Liverpool and Manchester United's supporters engaged in exchanges of cruel chants mocking the Hillsborough and Munich disasters following their Premier League match at Anfield on Sunday.

Managers Brendan Rodgers and Sir Alex Ferguson had called for an end to the goading from both sets of supporters prior to Sunday's game, which was used to pay tribute to the 96 fans who died at Hillsborough after a report published 12 days ago exonerated Liverpool fans from blame.

While pre-game tributes were well observed from both sets of supporters, after the full-time whistle, eye witnesses reported that two Liverpool fans made Munich aeroplane gestures towards United fans, who replied with songs mocking the fallen at Hillsborough.

Both sets of supporters had appeared to put their intense rivalry to one side.

United supporters chanted 'It's never your fault, it's never your fault, always the victims, it's never your fault' and 'Murderers, Murderers, Murderers' in reply to the goading from the Liverpool section as the truce between the two clubs was quickly forgotten after full-time.

The two chants relate to the reports in The Sun newspaper following the Hillsborough disaster, taken from police sources which blamed Liverpool fans for the deaths.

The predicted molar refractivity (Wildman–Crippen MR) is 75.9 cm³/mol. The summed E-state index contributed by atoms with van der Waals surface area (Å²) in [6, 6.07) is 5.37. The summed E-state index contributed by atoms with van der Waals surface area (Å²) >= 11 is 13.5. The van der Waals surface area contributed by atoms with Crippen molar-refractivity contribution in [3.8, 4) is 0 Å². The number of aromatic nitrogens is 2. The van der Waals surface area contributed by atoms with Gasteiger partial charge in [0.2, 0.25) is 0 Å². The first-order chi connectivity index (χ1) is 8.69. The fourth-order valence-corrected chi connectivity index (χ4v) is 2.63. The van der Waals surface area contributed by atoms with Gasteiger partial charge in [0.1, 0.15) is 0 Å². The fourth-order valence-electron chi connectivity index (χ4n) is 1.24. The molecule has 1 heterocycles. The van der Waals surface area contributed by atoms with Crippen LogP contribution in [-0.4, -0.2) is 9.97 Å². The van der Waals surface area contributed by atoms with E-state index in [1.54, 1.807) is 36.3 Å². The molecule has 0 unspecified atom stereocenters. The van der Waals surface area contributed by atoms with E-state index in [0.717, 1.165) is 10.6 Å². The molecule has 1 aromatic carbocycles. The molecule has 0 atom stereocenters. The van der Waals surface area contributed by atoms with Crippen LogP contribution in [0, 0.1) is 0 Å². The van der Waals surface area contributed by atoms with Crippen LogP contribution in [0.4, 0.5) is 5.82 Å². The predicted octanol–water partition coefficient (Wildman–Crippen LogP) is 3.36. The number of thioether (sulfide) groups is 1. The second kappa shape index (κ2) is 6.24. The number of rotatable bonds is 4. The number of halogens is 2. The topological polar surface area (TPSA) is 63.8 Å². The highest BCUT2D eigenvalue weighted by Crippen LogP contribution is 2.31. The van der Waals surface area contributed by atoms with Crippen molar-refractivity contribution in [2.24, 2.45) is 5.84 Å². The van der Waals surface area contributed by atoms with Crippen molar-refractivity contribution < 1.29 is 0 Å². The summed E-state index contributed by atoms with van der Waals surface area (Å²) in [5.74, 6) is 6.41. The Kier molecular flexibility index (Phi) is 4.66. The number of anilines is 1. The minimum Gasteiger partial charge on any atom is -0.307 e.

The Hillsborough report, which cleared the Liverpool fans of any wrong doing and found that police reports had been doctored to blame the fans, was published two weeks ago.

Tributes before the game had included Sir Bobby Charlton, a survivor from the Munich air disaster passing a bucket of flowers to Ian Rush, while captains Steven Gerrard and Ryan Giggs released 96 red balloons.

Both sets of fans united to sing the adopted Liverpool anthem 'You'll Never Walk Alone' as kick-off approached to conclude the pre-match pleasantries, which had previously seen Patrice Evra and Luis Suarez put their differences aside and shake hands.

Ferguson had written a letter to visiting fans, asking them to refrain from taunting opposing supporters during the game, but after just 13 minutes, United fans were heard singing: 'Where's your famous Munich song?'

While few would have expected complete harmony between the two groups of fans, many will be forgiven for thinking the game at Anfield and the pre-match pleasantries could be the catalyst for an era devoid of vile exchanges.